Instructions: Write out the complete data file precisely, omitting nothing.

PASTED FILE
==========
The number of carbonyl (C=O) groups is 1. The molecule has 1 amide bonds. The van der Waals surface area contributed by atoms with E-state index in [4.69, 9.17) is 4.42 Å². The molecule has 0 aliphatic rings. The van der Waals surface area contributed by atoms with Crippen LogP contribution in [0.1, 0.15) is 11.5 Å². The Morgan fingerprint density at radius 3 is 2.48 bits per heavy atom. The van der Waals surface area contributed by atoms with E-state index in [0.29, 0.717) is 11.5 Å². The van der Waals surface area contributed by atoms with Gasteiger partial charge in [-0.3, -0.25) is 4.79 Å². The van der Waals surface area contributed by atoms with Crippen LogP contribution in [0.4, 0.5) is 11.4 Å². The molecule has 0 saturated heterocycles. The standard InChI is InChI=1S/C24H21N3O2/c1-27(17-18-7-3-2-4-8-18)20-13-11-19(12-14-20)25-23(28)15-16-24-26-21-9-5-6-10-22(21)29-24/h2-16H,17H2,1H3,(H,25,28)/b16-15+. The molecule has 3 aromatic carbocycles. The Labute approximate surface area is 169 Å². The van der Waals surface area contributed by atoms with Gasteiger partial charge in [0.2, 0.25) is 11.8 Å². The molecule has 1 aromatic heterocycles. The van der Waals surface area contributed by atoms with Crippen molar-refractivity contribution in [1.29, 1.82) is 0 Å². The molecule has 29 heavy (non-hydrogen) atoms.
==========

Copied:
The number of carbonyl (C=O) groups is 1. The molecule has 1 amide bonds. The van der Waals surface area contributed by atoms with E-state index in [4.69, 9.17) is 4.42 Å². The molecule has 0 aliphatic rings. The van der Waals surface area contributed by atoms with Crippen LogP contribution in [0.1, 0.15) is 11.5 Å². The Morgan fingerprint density at radius 3 is 2.48 bits per heavy atom. The van der Waals surface area contributed by atoms with E-state index in [0.29, 0.717) is 11.5 Å². The van der Waals surface area contributed by atoms with Gasteiger partial charge in [-0.3, -0.25) is 4.79 Å². The van der Waals surface area contributed by atoms with Crippen LogP contribution in [0.4, 0.5) is 11.4 Å². The molecule has 0 saturated heterocycles. The standard InChI is InChI=1S/C24H21N3O2/c1-27(17-18-7-3-2-4-8-18)20-13-11-19(12-14-20)25-23(28)15-16-24-26-21-9-5-6-10-22(21)29-24/h2-16H,17H2,1H3,(H,25,28)/b16-15+. The molecule has 3 aromatic carbocycles. The Labute approximate surface area is 169 Å². The van der Waals surface area contributed by atoms with Gasteiger partial charge in [0.2, 0.25) is 11.8 Å². The molecule has 1 aromatic heterocycles. The van der Waals surface area contributed by atoms with Crippen molar-refractivity contribution in [1.29, 1.82) is 0 Å². The molecule has 29 heavy (non-hydrogen) atoms.